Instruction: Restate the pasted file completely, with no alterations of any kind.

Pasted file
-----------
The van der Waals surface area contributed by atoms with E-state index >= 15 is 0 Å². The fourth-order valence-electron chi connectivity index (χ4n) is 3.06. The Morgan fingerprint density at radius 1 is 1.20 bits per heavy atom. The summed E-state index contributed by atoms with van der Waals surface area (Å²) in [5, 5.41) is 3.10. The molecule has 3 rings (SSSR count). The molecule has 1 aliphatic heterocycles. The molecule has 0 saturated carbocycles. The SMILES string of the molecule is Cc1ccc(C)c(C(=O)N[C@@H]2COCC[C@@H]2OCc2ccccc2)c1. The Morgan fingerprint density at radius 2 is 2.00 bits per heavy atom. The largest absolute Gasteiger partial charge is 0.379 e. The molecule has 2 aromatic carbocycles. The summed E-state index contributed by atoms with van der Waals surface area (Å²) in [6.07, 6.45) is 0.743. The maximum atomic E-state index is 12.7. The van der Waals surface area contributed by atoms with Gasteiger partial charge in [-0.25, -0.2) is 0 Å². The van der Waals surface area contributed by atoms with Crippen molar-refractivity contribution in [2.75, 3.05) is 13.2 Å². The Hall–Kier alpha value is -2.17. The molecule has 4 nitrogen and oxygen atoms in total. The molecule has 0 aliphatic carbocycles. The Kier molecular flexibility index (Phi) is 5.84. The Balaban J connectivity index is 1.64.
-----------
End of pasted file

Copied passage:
The van der Waals surface area contributed by atoms with E-state index >= 15 is 0 Å². The fourth-order valence-electron chi connectivity index (χ4n) is 3.06. The Morgan fingerprint density at radius 1 is 1.20 bits per heavy atom. The summed E-state index contributed by atoms with van der Waals surface area (Å²) in [5, 5.41) is 3.10. The molecule has 3 rings (SSSR count). The molecule has 1 aliphatic heterocycles. The molecule has 0 saturated carbocycles. The SMILES string of the molecule is Cc1ccc(C)c(C(=O)N[C@@H]2COCC[C@@H]2OCc2ccccc2)c1. The Morgan fingerprint density at radius 2 is 2.00 bits per heavy atom. The largest absolute Gasteiger partial charge is 0.379 e. The molecule has 2 aromatic carbocycles. The summed E-state index contributed by atoms with van der Waals surface area (Å²) in [6.07, 6.45) is 0.743. The maximum atomic E-state index is 12.7. The van der Waals surface area contributed by atoms with Gasteiger partial charge in [-0.25, -0.2) is 0 Å². The van der Waals surface area contributed by atoms with Crippen molar-refractivity contribution in [2.75, 3.05) is 13.2 Å². The Hall–Kier alpha value is -2.17. The molecule has 4 nitrogen and oxygen atoms in total. The molecule has 0 aliphatic carbocycles. The Kier molecular flexibility index (Phi) is 5.84. The Balaban J connectivity index is 1.64.